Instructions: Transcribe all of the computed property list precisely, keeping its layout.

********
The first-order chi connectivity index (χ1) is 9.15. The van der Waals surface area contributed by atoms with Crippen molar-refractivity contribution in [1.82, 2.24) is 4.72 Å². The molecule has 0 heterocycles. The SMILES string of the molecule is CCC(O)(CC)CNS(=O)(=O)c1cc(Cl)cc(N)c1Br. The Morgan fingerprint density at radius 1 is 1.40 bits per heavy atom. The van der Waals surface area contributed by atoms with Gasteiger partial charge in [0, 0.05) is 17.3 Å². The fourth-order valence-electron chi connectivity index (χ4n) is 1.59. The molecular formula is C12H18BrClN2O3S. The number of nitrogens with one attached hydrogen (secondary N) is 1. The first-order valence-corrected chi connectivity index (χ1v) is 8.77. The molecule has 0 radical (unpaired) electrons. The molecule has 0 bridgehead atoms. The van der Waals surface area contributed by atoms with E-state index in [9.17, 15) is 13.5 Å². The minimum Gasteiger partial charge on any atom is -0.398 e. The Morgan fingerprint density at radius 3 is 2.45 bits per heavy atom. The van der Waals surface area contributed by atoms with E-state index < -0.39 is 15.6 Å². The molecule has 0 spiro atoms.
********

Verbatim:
The first-order chi connectivity index (χ1) is 9.15. The van der Waals surface area contributed by atoms with Crippen molar-refractivity contribution in [1.82, 2.24) is 4.72 Å². The molecule has 0 heterocycles. The SMILES string of the molecule is CCC(O)(CC)CNS(=O)(=O)c1cc(Cl)cc(N)c1Br. The Morgan fingerprint density at radius 1 is 1.40 bits per heavy atom. The van der Waals surface area contributed by atoms with Gasteiger partial charge in [0, 0.05) is 17.3 Å². The fourth-order valence-electron chi connectivity index (χ4n) is 1.59. The molecular formula is C12H18BrClN2O3S. The number of nitrogens with one attached hydrogen (secondary N) is 1. The first-order valence-corrected chi connectivity index (χ1v) is 8.77. The molecule has 0 radical (unpaired) electrons. The molecule has 0 bridgehead atoms. The van der Waals surface area contributed by atoms with E-state index in [9.17, 15) is 13.5 Å². The minimum Gasteiger partial charge on any atom is -0.398 e. The Morgan fingerprint density at radius 3 is 2.45 bits per heavy atom. The van der Waals surface area contributed by atoms with E-state index < -0.39 is 15.6 Å². The molecule has 0 spiro atoms.